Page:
Survey: Tech Spending Slump Ending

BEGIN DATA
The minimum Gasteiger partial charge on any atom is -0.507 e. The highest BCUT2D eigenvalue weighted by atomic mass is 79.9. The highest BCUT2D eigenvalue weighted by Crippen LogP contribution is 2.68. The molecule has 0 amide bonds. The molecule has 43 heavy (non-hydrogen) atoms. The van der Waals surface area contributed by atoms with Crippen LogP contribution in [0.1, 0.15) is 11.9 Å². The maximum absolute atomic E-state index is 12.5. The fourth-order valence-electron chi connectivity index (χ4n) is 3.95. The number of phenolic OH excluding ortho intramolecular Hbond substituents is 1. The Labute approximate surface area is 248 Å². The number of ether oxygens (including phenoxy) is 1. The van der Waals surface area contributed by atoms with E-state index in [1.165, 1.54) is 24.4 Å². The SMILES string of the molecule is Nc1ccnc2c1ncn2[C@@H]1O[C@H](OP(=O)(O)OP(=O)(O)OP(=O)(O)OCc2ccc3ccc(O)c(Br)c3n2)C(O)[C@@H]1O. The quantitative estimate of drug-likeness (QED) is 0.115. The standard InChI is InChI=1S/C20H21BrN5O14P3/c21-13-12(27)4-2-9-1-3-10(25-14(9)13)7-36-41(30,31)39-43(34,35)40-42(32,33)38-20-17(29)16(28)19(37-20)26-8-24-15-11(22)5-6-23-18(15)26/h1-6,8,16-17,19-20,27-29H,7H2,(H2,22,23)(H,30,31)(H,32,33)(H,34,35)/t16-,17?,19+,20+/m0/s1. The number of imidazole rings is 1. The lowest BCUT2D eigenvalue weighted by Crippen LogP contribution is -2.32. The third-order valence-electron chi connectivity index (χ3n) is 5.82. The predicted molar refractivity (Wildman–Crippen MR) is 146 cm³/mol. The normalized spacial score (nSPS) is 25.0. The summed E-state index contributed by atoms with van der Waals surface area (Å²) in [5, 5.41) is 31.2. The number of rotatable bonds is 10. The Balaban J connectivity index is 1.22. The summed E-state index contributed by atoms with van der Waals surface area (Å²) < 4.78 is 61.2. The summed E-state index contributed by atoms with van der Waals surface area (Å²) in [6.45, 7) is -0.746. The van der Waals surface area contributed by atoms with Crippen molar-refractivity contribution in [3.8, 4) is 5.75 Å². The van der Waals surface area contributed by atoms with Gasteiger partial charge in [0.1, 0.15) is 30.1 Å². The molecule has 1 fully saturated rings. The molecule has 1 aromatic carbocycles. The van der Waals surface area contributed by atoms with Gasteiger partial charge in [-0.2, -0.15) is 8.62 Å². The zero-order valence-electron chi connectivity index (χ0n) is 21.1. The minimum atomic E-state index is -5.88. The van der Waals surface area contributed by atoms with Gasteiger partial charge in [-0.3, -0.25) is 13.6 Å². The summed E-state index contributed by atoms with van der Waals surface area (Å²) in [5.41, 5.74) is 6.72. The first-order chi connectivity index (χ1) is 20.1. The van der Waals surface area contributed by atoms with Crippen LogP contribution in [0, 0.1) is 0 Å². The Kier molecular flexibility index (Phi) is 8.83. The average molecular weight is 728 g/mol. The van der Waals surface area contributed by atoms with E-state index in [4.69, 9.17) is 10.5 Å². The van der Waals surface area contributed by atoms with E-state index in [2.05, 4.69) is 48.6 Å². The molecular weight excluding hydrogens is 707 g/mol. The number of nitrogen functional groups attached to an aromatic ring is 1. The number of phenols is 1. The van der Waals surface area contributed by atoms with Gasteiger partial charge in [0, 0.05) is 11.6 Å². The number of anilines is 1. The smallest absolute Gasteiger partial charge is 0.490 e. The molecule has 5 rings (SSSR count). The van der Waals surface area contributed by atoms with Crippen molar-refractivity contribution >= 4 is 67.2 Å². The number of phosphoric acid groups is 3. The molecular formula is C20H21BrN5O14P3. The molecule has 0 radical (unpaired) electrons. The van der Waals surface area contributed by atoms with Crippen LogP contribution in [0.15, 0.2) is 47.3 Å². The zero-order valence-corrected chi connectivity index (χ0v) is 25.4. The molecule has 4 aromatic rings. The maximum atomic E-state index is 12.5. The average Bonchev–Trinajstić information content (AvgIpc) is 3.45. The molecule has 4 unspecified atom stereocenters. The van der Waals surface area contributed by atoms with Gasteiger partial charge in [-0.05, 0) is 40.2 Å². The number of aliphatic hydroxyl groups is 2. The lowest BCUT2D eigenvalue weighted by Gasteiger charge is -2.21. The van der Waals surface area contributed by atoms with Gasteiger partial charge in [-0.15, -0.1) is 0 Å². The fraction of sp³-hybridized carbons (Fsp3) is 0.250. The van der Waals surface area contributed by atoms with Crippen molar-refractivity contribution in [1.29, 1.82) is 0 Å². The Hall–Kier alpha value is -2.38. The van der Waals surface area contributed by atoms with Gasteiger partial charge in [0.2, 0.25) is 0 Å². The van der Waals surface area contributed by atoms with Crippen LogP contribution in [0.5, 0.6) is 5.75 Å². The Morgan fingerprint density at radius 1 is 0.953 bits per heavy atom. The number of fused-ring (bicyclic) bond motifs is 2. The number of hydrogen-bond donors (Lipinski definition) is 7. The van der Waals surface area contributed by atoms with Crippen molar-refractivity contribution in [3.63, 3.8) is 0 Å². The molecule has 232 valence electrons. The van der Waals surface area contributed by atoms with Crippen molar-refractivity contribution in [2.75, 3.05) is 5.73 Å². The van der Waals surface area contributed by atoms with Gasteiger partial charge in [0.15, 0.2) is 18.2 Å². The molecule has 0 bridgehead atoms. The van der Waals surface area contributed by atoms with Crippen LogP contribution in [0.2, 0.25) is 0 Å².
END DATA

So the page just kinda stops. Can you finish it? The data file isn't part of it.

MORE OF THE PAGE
By Agence France-Presse The slump in global spending on information technology appears to be ending, according to a survey of U.S., European and Asian firms released Feb. 25. The survey of 1,000 CEOs and top technical officers found that 85% of respondents expect to increase or maintain their IT spending levels in 2003, according to IDC, a Framingham, Mass.-based IT market advisory firm. The survey indicates that many organizations will re-evaluate their IT spending plans throughout the year, with improvements in business confidence likely to translate into a solid recovery for IT suppliers. "IT suppliers should monitor economic and business confidence indicators for the early warning signs that IT spending will either exceed or be lower than current projections," says Stephen Minton, program director at IDC. "Just as IT spending was severely disrupted in 2002 by wild-card factors including WorldCom and Iraq, so it is that the outlook for 2003 remains clouded by similar uncertainty." Routine infrastructure upgrades will dominate projects, taking up almost half of all spending in 2003, says Minton. "This isn't surprising, given that a lot of companies have spent very little during the past two years on the technology which is already core to running their business." Minton says pent-up demand is expected to boost sales of storage hardware, PCs and network equipment, although price competition will continue to depress overall revenues in these sectors. Copyright Agence France-Presse, 2003

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